Defending The Caveman

Defending The Caveman

Defending The Caveman

Defending the Caveman is a hilarious play about the ways men and women relate to each other. Without taking sides, this insightful comedy discusses the ongoing battle for understanding between the sexes. Defending the Caveman was written by comedian Rob Becker over a three year period during which he made an informal study of psychology, sociology, and prehistory.

Originally opening in San Francisco in 1991 Defending the Caveman soon moved to Dallas. After a year in Dallas—now an irrefutable hit—Caveman went on to sold-out engagements in Washington DC, Philadelphia and Chicago, before opening on Broadway in 1995. Running two and a half years, playing 702 performances at the Helen Hayes Theater, Caveman entered the record books as the longest running solo play in Broadway history.

Still holding that record today, Defending the Caveman has gone on to become a worldwide, rock-solid tour-de-force. Having been translated into 18 different languages, Caveman has won the hearts of millions in more than 45 countries and is sure to win yours. Couples all across America (and around the world) are in love with Defending the Caveman.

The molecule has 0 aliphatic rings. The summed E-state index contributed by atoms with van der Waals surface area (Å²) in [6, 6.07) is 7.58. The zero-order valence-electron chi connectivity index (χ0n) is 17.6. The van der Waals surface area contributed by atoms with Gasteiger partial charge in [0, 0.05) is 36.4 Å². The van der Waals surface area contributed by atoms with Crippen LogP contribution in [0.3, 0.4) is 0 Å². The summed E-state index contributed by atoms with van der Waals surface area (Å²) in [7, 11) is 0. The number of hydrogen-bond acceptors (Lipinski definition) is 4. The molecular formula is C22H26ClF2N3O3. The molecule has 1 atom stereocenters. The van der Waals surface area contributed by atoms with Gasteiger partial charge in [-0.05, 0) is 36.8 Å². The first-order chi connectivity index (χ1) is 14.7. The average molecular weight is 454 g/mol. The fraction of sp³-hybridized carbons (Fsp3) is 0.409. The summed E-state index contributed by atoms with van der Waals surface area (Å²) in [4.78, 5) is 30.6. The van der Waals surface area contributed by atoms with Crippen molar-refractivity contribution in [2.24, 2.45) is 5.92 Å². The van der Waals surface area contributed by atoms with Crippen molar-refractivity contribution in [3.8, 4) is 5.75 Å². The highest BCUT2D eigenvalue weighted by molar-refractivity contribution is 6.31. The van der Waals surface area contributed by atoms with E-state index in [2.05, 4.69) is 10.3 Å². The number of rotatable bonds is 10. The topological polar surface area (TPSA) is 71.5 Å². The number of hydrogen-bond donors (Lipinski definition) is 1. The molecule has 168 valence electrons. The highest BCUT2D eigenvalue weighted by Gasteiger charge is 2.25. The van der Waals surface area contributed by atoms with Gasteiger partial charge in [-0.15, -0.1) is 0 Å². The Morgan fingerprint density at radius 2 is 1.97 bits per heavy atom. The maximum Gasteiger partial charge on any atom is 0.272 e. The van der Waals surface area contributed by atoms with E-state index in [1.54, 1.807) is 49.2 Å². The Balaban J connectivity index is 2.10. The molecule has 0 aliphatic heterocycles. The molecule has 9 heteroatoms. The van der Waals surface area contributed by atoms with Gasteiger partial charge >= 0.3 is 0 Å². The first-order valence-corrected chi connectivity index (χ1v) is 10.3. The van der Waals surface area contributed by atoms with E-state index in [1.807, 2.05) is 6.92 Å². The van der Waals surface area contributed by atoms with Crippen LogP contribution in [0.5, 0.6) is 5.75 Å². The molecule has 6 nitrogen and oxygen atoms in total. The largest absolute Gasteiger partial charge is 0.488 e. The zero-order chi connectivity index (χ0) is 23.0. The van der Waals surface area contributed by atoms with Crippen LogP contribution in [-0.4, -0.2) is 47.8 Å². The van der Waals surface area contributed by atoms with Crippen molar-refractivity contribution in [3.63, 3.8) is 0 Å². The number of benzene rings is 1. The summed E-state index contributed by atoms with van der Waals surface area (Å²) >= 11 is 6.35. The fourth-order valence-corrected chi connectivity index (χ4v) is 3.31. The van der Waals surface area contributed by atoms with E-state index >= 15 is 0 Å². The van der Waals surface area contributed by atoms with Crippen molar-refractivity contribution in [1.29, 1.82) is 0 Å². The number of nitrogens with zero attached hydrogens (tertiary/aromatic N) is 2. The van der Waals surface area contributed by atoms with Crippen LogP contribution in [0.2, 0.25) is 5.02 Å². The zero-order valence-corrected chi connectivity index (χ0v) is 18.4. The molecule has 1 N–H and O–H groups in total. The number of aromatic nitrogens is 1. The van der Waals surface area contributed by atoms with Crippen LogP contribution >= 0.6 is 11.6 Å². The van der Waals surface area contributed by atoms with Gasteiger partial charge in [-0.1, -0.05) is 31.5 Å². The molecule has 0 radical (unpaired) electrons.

“Defending the Caveman is hysterically funny!” ~Variety

“Defending the Caveman is so perceptive, so witty, so sweetly understanding you can’t help feeling exhilarated!” ~Boston Globe

“Caveman is hilarious! A blockbuster!” ~Washington Post

Caveman has both sexes roaring with laughter and recognition, affectionately nudging each other as they recognize themselves in the stories being told on the stage. Its “outrageously funny and surprisingly sweet exploration of the gender gap” (Chicago Sun Times) has made Caveman “a comic phenomenon.” (New York Times). With hysterical observations into contemporary feminism, masculine sensitivity and the erogenous zones, Defending the Caveman mines the common themes in relationships that go straight through the funny bone and into the heart.

DEFENDING THE CAVEMAN is recommended for adult audiences.